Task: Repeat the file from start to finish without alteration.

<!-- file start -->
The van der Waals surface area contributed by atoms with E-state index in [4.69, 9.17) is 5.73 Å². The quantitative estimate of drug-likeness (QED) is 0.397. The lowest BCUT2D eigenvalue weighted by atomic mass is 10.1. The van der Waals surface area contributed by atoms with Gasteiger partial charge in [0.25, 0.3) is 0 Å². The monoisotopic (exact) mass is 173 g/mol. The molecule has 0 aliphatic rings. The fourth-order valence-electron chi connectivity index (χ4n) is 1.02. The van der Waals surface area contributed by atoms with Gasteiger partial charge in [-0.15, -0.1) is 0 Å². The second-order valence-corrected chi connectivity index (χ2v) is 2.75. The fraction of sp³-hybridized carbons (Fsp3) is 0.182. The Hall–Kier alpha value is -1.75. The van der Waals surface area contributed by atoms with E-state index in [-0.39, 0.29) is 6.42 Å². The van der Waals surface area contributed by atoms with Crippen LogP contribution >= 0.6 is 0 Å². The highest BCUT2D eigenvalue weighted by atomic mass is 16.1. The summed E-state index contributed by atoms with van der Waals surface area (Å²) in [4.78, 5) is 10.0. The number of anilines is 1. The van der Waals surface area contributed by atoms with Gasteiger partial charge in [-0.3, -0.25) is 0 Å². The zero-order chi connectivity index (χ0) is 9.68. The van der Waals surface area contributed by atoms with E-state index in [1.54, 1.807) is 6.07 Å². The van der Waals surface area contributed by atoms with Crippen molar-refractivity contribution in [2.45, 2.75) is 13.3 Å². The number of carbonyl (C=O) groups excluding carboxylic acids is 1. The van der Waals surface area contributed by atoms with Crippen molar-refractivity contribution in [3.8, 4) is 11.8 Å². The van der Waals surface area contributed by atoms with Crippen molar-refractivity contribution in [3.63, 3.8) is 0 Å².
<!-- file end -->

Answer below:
The van der Waals surface area contributed by atoms with E-state index in [4.69, 9.17) is 5.73 Å². The quantitative estimate of drug-likeness (QED) is 0.397. The lowest BCUT2D eigenvalue weighted by atomic mass is 10.1. The van der Waals surface area contributed by atoms with Gasteiger partial charge in [0.25, 0.3) is 0 Å². The monoisotopic (exact) mass is 173 g/mol. The molecule has 0 aliphatic rings. The fourth-order valence-electron chi connectivity index (χ4n) is 1.02. The van der Waals surface area contributed by atoms with Gasteiger partial charge in [-0.15, -0.1) is 0 Å². The second-order valence-corrected chi connectivity index (χ2v) is 2.75. The fraction of sp³-hybridized carbons (Fsp3) is 0.182. The Hall–Kier alpha value is -1.75. The van der Waals surface area contributed by atoms with E-state index in [-0.39, 0.29) is 6.42 Å². The van der Waals surface area contributed by atoms with Crippen LogP contribution >= 0.6 is 0 Å². The highest BCUT2D eigenvalue weighted by atomic mass is 16.1. The summed E-state index contributed by atoms with van der Waals surface area (Å²) in [4.78, 5) is 10.0. The number of anilines is 1. The van der Waals surface area contributed by atoms with Gasteiger partial charge in [-0.3, -0.25) is 0 Å². The zero-order chi connectivity index (χ0) is 9.68. The van der Waals surface area contributed by atoms with E-state index in [1.54, 1.807) is 6.07 Å². The van der Waals surface area contributed by atoms with Crippen molar-refractivity contribution in [2.45, 2.75) is 13.3 Å². The number of carbonyl (C=O) groups excluding carboxylic acids is 1. The van der Waals surface area contributed by atoms with Crippen molar-refractivity contribution in [3.8, 4) is 11.8 Å². The van der Waals surface area contributed by atoms with Crippen molar-refractivity contribution in [3.63, 3.8) is 0 Å².